Dual-species transcriptional profiling during systemic candidiasis reveals organ-specific host-pathogen interactions.
Candida albicans is a common cause of life-threatening fungal bloodstream infections. In the murine model of systemic candidiasis, the kidney is the primary target organ while the fungal load declines … over time in liver and spleen. To better understand these organ-specific differences in host-pathogen interaction, we performed gene expression profiling of murine kidney, liver and spleen and determined the fungal transcriptome in liver and kidney. We observed a delayed transcriptional immune response accompanied by late induction of fungal stress response genes in the kidneys. In contrast, early upregulation of the proinflammatory response in the liver was associated with a fungal transcriptome resembling response to phagocytosis, suggesting that phagocytes contribute significantly to fungal control in the liver. Notably, C. albicans hypha-associated genes were upregulated in the absence of visible filamentation in the liver, indicating an uncoupling of gene expression and morphology and a morphology-independent effect by hypha-associated genes in this organ. Consistently, integration of host and pathogen transcriptional data in an inter-species gene regulatory network indicated connections of C. albicans cell wall remodelling and metabolism to the organ-specific immune responses.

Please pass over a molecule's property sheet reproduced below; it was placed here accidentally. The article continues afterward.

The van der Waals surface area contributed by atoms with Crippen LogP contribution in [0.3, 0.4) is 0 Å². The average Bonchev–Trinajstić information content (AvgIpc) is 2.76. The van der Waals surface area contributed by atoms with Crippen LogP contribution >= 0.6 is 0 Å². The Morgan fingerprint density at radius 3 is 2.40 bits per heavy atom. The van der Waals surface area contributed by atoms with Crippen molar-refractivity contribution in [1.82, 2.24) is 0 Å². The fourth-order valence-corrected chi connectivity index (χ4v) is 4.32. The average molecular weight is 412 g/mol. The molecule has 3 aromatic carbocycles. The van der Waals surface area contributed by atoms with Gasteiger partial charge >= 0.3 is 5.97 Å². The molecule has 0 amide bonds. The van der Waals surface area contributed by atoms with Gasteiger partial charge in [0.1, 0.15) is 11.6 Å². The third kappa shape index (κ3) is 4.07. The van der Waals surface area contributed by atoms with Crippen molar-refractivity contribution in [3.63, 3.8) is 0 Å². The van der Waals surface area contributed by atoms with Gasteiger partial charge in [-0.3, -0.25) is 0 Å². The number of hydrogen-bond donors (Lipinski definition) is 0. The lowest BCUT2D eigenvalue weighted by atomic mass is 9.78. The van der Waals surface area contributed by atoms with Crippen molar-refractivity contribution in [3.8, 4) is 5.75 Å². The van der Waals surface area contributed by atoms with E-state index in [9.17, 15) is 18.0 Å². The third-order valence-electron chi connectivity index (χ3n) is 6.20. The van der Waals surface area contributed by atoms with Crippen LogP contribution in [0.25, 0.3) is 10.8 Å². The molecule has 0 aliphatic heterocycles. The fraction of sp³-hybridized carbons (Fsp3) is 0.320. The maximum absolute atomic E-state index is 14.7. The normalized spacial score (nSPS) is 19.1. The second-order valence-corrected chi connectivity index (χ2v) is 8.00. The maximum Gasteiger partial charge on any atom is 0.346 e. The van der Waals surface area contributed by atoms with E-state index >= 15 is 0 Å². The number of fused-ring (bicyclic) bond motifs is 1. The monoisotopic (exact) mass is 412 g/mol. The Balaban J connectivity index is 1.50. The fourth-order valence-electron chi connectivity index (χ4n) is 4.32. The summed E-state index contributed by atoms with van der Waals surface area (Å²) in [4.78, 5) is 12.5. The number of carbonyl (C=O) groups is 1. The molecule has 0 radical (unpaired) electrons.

Authors: B. Hebecker, S. Vlaic, T. Conrad, Michael Bauer, S. Brunke, M. Kapitan, Jörg Linde, B. Hube, Ilse Jacobsen
Date Published: No date defined
Journal: Sci Rep